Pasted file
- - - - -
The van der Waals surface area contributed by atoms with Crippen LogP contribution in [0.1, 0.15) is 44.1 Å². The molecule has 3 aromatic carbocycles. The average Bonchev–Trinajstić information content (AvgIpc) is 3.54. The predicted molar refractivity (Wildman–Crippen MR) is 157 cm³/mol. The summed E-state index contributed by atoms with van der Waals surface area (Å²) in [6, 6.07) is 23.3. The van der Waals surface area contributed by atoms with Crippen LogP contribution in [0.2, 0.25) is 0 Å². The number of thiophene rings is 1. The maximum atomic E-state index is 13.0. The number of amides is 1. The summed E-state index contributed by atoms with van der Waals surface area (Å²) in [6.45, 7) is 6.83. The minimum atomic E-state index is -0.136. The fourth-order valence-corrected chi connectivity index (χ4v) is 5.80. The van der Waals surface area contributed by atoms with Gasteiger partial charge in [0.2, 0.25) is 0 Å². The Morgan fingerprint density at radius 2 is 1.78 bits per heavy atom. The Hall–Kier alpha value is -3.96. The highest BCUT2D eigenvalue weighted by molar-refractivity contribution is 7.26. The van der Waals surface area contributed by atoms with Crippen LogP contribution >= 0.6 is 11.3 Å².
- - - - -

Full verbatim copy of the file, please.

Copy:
The van der Waals surface area contributed by atoms with Crippen LogP contribution in [0.1, 0.15) is 44.1 Å². The molecule has 3 aromatic carbocycles. The average Bonchev–Trinajstić information content (AvgIpc) is 3.54. The predicted molar refractivity (Wildman–Crippen MR) is 157 cm³/mol. The summed E-state index contributed by atoms with van der Waals surface area (Å²) in [6, 6.07) is 23.3. The van der Waals surface area contributed by atoms with Crippen LogP contribution in [0.2, 0.25) is 0 Å². The number of thiophene rings is 1. The maximum atomic E-state index is 13.0. The number of amides is 1. The summed E-state index contributed by atoms with van der Waals surface area (Å²) in [6.45, 7) is 6.83. The minimum atomic E-state index is -0.136. The fourth-order valence-corrected chi connectivity index (χ4v) is 5.80. The van der Waals surface area contributed by atoms with Gasteiger partial charge in [0.2, 0.25) is 0 Å². The Morgan fingerprint density at radius 2 is 1.78 bits per heavy atom. The Hall–Kier alpha value is -3.96. The highest BCUT2D eigenvalue weighted by molar-refractivity contribution is 7.26. The van der Waals surface area contributed by atoms with Crippen LogP contribution >= 0.6 is 11.3 Å².